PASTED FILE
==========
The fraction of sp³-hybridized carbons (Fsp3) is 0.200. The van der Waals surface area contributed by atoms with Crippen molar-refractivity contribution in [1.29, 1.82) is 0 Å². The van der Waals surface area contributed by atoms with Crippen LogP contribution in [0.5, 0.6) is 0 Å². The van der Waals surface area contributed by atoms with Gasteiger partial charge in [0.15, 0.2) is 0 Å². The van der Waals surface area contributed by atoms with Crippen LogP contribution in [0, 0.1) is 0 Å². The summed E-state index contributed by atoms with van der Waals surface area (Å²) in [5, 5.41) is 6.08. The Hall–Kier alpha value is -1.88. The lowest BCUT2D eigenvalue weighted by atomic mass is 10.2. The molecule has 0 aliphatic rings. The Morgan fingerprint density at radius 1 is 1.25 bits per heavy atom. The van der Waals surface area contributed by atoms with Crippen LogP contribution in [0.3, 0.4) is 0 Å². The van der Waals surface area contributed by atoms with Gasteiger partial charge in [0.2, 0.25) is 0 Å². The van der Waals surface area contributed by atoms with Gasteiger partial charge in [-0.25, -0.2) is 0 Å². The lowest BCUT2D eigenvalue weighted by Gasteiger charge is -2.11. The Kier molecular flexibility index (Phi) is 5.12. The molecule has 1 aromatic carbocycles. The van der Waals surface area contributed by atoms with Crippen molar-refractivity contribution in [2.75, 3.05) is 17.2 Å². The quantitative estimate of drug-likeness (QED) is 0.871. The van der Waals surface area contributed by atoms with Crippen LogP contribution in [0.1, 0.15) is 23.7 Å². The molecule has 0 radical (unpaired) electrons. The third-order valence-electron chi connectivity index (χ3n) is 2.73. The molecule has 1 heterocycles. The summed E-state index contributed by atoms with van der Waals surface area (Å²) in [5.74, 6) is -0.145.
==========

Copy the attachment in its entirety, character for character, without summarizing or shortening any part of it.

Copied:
The fraction of sp³-hybridized carbons (Fsp3) is 0.200. The van der Waals surface area contributed by atoms with Crippen molar-refractivity contribution in [1.29, 1.82) is 0 Å². The van der Waals surface area contributed by atoms with Crippen LogP contribution in [0.5, 0.6) is 0 Å². The van der Waals surface area contributed by atoms with Gasteiger partial charge in [0.15, 0.2) is 0 Å². The van der Waals surface area contributed by atoms with Crippen LogP contribution in [0, 0.1) is 0 Å². The summed E-state index contributed by atoms with van der Waals surface area (Å²) in [5, 5.41) is 6.08. The Hall–Kier alpha value is -1.88. The lowest BCUT2D eigenvalue weighted by atomic mass is 10.2. The molecule has 0 aliphatic rings. The Morgan fingerprint density at radius 1 is 1.25 bits per heavy atom. The van der Waals surface area contributed by atoms with Crippen LogP contribution in [0.3, 0.4) is 0 Å². The van der Waals surface area contributed by atoms with Gasteiger partial charge in [0.2, 0.25) is 0 Å². The van der Waals surface area contributed by atoms with Gasteiger partial charge in [-0.25, -0.2) is 0 Å². The lowest BCUT2D eigenvalue weighted by Gasteiger charge is -2.11. The Kier molecular flexibility index (Phi) is 5.12. The molecule has 1 aromatic carbocycles. The van der Waals surface area contributed by atoms with Crippen molar-refractivity contribution in [2.75, 3.05) is 17.2 Å². The quantitative estimate of drug-likeness (QED) is 0.871. The van der Waals surface area contributed by atoms with Crippen LogP contribution in [0.1, 0.15) is 23.7 Å². The molecule has 0 radical (unpaired) electrons. The third-order valence-electron chi connectivity index (χ3n) is 2.73. The molecule has 1 heterocycles. The summed E-state index contributed by atoms with van der Waals surface area (Å²) in [5.74, 6) is -0.145.